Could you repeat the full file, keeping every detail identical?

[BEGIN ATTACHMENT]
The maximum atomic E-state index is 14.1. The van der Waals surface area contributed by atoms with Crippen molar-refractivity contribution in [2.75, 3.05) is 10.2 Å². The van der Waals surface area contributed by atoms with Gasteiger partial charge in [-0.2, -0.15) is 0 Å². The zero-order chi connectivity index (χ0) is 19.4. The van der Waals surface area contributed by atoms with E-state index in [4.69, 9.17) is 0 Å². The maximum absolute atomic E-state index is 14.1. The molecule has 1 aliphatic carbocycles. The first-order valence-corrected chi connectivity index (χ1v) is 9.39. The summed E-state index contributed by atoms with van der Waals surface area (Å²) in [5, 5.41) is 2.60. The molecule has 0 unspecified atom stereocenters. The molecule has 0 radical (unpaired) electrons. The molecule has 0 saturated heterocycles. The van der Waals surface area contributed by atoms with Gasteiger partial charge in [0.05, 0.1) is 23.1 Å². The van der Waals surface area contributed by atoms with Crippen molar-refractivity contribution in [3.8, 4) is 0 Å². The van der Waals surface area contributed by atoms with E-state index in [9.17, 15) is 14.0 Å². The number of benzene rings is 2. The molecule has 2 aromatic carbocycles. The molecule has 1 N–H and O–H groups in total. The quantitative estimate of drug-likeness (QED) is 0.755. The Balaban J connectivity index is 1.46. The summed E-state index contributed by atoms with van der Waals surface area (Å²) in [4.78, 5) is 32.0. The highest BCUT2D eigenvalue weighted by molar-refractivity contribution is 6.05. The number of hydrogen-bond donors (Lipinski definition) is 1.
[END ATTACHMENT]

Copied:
The maximum atomic E-state index is 14.1. The van der Waals surface area contributed by atoms with Crippen molar-refractivity contribution in [2.75, 3.05) is 10.2 Å². The van der Waals surface area contributed by atoms with Gasteiger partial charge in [-0.2, -0.15) is 0 Å². The zero-order chi connectivity index (χ0) is 19.4. The van der Waals surface area contributed by atoms with E-state index in [4.69, 9.17) is 0 Å². The maximum absolute atomic E-state index is 14.1. The molecule has 1 aliphatic carbocycles. The first-order valence-corrected chi connectivity index (χ1v) is 9.39. The summed E-state index contributed by atoms with van der Waals surface area (Å²) in [5, 5.41) is 2.60. The molecule has 0 unspecified atom stereocenters. The molecule has 0 radical (unpaired) electrons. The molecule has 0 saturated heterocycles. The van der Waals surface area contributed by atoms with Gasteiger partial charge in [0.05, 0.1) is 23.1 Å². The van der Waals surface area contributed by atoms with Crippen molar-refractivity contribution in [3.8, 4) is 0 Å². The van der Waals surface area contributed by atoms with E-state index in [9.17, 15) is 14.0 Å². The number of benzene rings is 2. The molecule has 2 aromatic carbocycles. The molecule has 1 N–H and O–H groups in total. The quantitative estimate of drug-likeness (QED) is 0.755. The Balaban J connectivity index is 1.46. The summed E-state index contributed by atoms with van der Waals surface area (Å²) in [4.78, 5) is 32.0. The highest BCUT2D eigenvalue weighted by molar-refractivity contribution is 6.05. The number of hydrogen-bond donors (Lipinski definition) is 1.